Mid July in rural England is peak fête season. In every village around us, faded bunting is being untangled and strung across the green, the good ladies of the WI are baking cakes and sausage rolls and making strawberry jam, locals are being pressed into donating something - a bottle of cheap rosé, talcum powder, paper hankies decorated with cats (all real ‘prizes’ won by us) for the tombola and the vicar is dusting down his summer straw hat, ready to open the ceremony and calmly praying for sunshine.
If this all sounds like a ridiculously nostalgic scene from the past it is also an accurate picture of the present in the British countryside, much to our bemusement.
Each weekend from the middle of June to the August Bank Holiday at least one village in our area of West Suffolk is hosting an afternoon of stewed tea, brass bands and Morris Men, Treasure Island games, coconut shies and dog displays for its residents.
My husband rather rudely calls them ‘eight-minute fêtes’, referring to the amount of time it takes us to glance over the stalls of bric-a-brac, plants and tatty paperbacks and decide that there’s nothing really to stay for.
The best fêtes have something slightly eccentric to throw into the mix. Last summer we got inveigled into entering an egg-tossing competition which involved chucking a raw egg between ourselves as we moved further and further apart across the green, one of the prettiest in England, with each throw. The contest was won by a small girl who had clearly been practising for the event as if her life depended on it.
It was hard not to be charmed by the displays of vegetables and fruit produced by the local horticultural society at the same fête. Who doesn’t want to wait to discover the winner of section 8: “10 tomatoes, one variety, small fruited”? Or section 38: “1 vase Garden Flowers, Mixed and Well Displayed, No Shrubs”? And we both entered the “guess how many balloons are in the Mini” competition.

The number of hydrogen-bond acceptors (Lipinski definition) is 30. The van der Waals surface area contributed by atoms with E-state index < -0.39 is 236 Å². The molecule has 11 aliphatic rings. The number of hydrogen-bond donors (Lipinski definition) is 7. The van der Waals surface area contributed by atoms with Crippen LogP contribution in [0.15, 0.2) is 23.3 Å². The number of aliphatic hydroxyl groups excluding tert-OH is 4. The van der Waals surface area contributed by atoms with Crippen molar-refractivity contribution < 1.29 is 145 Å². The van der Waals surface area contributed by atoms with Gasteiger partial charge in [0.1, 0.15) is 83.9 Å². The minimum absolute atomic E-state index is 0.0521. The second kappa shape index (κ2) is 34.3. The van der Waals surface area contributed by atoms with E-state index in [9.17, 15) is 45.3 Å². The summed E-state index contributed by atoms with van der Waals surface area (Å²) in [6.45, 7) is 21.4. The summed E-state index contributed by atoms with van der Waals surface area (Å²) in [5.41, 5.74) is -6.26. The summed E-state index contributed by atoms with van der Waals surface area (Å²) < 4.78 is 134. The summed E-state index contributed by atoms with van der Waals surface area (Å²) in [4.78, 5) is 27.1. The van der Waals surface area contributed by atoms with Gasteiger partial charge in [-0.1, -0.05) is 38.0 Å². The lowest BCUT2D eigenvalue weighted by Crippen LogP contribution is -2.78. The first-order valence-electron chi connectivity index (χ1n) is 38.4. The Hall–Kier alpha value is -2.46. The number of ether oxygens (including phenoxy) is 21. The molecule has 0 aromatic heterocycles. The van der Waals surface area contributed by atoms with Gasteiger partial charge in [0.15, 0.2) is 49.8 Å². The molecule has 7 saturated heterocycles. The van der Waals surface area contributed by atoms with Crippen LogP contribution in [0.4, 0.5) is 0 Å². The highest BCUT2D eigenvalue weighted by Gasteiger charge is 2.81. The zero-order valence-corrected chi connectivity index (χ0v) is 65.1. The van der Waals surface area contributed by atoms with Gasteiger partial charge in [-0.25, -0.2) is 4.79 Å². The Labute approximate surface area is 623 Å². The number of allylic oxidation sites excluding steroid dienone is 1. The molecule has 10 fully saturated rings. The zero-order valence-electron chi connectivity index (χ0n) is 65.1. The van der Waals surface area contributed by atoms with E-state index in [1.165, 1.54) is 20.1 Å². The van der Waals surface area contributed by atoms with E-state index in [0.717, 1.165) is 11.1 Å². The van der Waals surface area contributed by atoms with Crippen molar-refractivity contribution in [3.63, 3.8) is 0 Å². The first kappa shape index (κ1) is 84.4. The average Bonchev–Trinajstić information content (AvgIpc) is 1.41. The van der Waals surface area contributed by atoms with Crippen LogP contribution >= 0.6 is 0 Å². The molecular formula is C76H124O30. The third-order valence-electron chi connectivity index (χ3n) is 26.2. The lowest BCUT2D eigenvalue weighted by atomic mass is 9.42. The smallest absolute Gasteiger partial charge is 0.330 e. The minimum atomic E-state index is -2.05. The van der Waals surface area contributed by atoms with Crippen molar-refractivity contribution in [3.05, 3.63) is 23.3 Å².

It seems there are three kinds of English summer fête. The standard village fête, the church fête (similar but with no bar) and the garden fête which is held in a wealthy resident’s grounds, complete with dead-headed roses, immaculate borders and jugs of Pimms on the manicured lawn.
When we went to one of the latter recently I couldn’t help thinking of how my former Spanish neighbours would have reacted to such a quietly respectable occasion. I can only imagine their incredulity at two cake stalls, a Hook-a-Duck contest hastily laid out in a paddling pool and the dulcet tones of the Long Melford Silver Band being described as the annual village celebration.
In our small Spanish village the summer ‘feria’ went on for five riotous days and nights. I remember sitting in the baking square, strung with paper lanterns in the colours of Andalucía and watching old couples showing off their dancing skills to the strains of a vaguely famous flamenco singer.
Meanwhile the local boys clattered up the hill on their horses to the pool where perennial favourites Orquesta Trébol (nick-name, Orquesta Terrible) were waiting to play their dreadful synthesiser rock in a lurid cloud of flashing lights and visual effects right through the night.
How I miss that.